Specifically, the taxpayer applied the single-entity method as follows. First, for each tax year, the taxpayer aggregated all twenty-six AMCA group members' product liability expenses. See 26 U.S.C. § 172(j) (defining "product liability loss" on an individual tax return). The taxpayer then calculated AMCA's "consolidated net operating loss" for that tax year. See Treas. Reg.§ 1.1502-21(f) (defining "consolidated net operating loss"). Because AMCA's aggregated product liability expenses were less than AMCA's "consolidated net operating loss" for that tax year, and since in the case of a separate tax return, under § 172(j)(1), a corporation's product liability expenses that are less than or equal to its "net operating loss" are characterized as "product liability loss," the taxpayer characterized AMCA's aggregated product liability expenses as "product liability loss." This characterization permits the taxpayer to deduct the entirety of these expenses from income earned up to ten years prior, and to receive tax credits thereon. Under the taxpayer's view, for example, a group member with fifty dollars of product liability expenses could contribute all fifty dollars toward the "product liability loss" on the parent corporation's consolidated tax return, so long as the consolidated net operating loss was greater than the aggregate of all the group members' product liability expenses.

21

The IRS disagrees with the taxpayer's single-entity method for defining "product liability loss" on consolidated tax returns, and therefore rejects the taxpayer's characterization of its aggregated product liability expenses as "product liability loss." The IRS emphasizes that there are fundamental differences between relevant portions of the consolidated returns regulations and the separate returns regulations, and that the consolidated regulations take precedence here.

22

Put simply, we agree with the IRS that the taxpayer's single-entity method is improper. The principal advantage in filing a consolidated return is income blending: the losses of unprofitable group members can offset the income of profitable group members and mitigate the current tax liability. Amtel, Inc. v. United States, 31 Fed. Cl. 598, 600 (1994), aff'd, 59 F.3d 181 (Fed. Cir. 1995) (table). The regulations provide for blending the group members' net operating losses, and they explicitly define a "consolidated net operating loss" without an accompanying reference to consolidated product liability expenses. This omission is important here and makes clear that blending those expenses is not permitted, i.e., that a comparison of the group members' aggregated product liability expenses to the consolidated net operating losses in order to derive a consolidated"product liability loss" is not intended. Cf. 26 U.S.C.§ 172(c), (j) (defining "net operating loss" and "product liability loss" on an individual tax return). This omission also confirms that product liability expenses are linked to the consolidated net operating loss only through their nexus to the group member, so that any related tax carryback benefits are therefore also tied to the group member.13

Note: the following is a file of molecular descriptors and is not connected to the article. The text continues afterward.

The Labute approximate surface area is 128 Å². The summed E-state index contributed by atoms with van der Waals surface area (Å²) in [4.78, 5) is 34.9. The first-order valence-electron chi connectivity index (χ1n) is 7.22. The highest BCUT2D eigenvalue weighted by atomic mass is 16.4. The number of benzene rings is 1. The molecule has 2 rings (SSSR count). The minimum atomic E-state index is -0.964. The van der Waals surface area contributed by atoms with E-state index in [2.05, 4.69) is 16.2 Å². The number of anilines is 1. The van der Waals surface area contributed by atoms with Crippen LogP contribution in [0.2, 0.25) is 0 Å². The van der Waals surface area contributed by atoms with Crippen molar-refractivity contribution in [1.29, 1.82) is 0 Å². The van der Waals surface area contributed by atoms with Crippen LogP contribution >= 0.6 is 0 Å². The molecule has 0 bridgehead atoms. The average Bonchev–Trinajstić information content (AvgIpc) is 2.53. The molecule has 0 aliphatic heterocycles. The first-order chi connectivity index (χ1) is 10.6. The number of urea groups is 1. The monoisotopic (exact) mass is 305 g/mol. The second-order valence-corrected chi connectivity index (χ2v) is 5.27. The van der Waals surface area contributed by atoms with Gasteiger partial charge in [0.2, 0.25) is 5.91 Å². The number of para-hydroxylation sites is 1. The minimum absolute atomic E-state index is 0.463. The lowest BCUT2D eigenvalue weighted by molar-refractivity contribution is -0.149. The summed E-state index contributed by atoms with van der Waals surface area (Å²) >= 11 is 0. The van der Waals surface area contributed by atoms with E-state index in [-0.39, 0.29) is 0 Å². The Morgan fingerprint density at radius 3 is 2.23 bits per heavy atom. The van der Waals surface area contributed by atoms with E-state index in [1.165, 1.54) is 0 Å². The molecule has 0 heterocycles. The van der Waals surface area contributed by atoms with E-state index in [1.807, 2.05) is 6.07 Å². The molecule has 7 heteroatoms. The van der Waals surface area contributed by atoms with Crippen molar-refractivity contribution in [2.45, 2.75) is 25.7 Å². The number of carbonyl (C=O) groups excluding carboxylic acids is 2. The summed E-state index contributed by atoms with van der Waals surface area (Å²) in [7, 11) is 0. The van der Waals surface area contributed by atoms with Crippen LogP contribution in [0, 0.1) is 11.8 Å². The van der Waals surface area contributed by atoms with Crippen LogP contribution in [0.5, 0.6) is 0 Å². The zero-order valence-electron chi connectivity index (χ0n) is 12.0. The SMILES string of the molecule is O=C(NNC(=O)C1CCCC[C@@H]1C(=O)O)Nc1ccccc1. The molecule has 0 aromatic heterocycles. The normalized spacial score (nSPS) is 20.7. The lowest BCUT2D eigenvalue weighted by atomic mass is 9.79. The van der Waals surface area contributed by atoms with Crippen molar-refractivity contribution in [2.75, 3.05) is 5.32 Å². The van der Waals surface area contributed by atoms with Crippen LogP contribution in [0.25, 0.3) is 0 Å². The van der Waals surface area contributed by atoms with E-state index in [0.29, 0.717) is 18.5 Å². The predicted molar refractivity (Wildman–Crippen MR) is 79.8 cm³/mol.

23

The IRS further contends that under the taxpayer's single-entity method of characterizing the group member's product liability expenses, the parent corporation obtains a windfall tax benefit. We agree that, were the taxpayer's reasoning to prevail, the parent corporation could obtain the extended ten-year carryback for losses incurred by individual group members (that are reflected in the parent's "consolidated net operating loss"), although the losses were not the result of product liability expenses (and thus could not be "product liability loss"). This occurs by the parent corporation's characterization of all of a group member's product liability expenses as "product liability loss," even though some of these expenses came from group members that incurred no "separate net operating loss." Because the tax regulations plainly provide the ten-year carryback only for "product liability loss" (and not for product liability expenses), we conclude that an interpretation removing the close nexus between such expenses and whether the affected company operated at a loss is inconsistent with the regulations.

B.

24